Implicit memory: a prime example for brand consideration and choice
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To link to this article DOI: 10.1002/acp.1044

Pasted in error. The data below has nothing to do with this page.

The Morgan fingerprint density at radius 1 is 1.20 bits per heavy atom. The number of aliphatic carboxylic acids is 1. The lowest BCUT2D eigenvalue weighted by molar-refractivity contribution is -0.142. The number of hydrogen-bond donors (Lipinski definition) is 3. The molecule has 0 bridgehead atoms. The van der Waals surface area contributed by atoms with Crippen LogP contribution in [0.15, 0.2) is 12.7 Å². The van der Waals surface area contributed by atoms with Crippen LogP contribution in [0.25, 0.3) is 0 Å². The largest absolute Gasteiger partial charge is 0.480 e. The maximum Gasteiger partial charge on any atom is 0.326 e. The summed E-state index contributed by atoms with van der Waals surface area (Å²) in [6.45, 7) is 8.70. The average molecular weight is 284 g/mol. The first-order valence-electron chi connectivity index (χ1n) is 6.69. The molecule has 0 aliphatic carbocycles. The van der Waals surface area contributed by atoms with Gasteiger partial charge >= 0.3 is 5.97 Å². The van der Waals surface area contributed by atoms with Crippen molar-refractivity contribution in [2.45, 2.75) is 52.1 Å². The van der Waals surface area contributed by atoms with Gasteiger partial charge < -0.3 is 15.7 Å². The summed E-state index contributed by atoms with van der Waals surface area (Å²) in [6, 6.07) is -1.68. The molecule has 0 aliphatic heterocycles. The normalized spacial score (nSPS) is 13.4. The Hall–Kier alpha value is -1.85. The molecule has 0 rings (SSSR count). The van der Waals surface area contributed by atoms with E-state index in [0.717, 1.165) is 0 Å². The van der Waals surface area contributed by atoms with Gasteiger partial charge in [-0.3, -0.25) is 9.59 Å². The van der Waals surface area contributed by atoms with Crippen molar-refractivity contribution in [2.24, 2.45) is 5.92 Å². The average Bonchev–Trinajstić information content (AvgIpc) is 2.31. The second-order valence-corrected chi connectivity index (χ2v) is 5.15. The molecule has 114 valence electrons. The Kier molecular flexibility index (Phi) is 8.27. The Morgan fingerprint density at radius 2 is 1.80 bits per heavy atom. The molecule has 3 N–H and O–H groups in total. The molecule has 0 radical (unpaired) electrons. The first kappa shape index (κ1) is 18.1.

Three experiments investigated the influence of implicit memory for familiar brand names on consumer choice. Priming was measured using modified preference judgment tasks that comprised both brand consideration and choice components. Experiment 1 used a 'complex choice task' where consideration and choice stages were characterized as acting in sequence. Experiment 2 explored a different formulation whereby consideration and choice were assumed to act in parallel, Both experiments demonstrated that priming had an influence on brand consideration but not on final or preferred choice. Finally, Experiment 3 replicated and extended these findings under more realistic conditions where participants actually received some of the products that they selected. Overall, the experiments suggested that for many decisions involving the consideration of familiar brands prior to choice, previous exposure to brand names can increase the likelihood that they will enter the consumers' consideration set. However, the advantage does not appear to extend to choice itself. Copyright (C) 2004 John Wiley Sons, Ltd.
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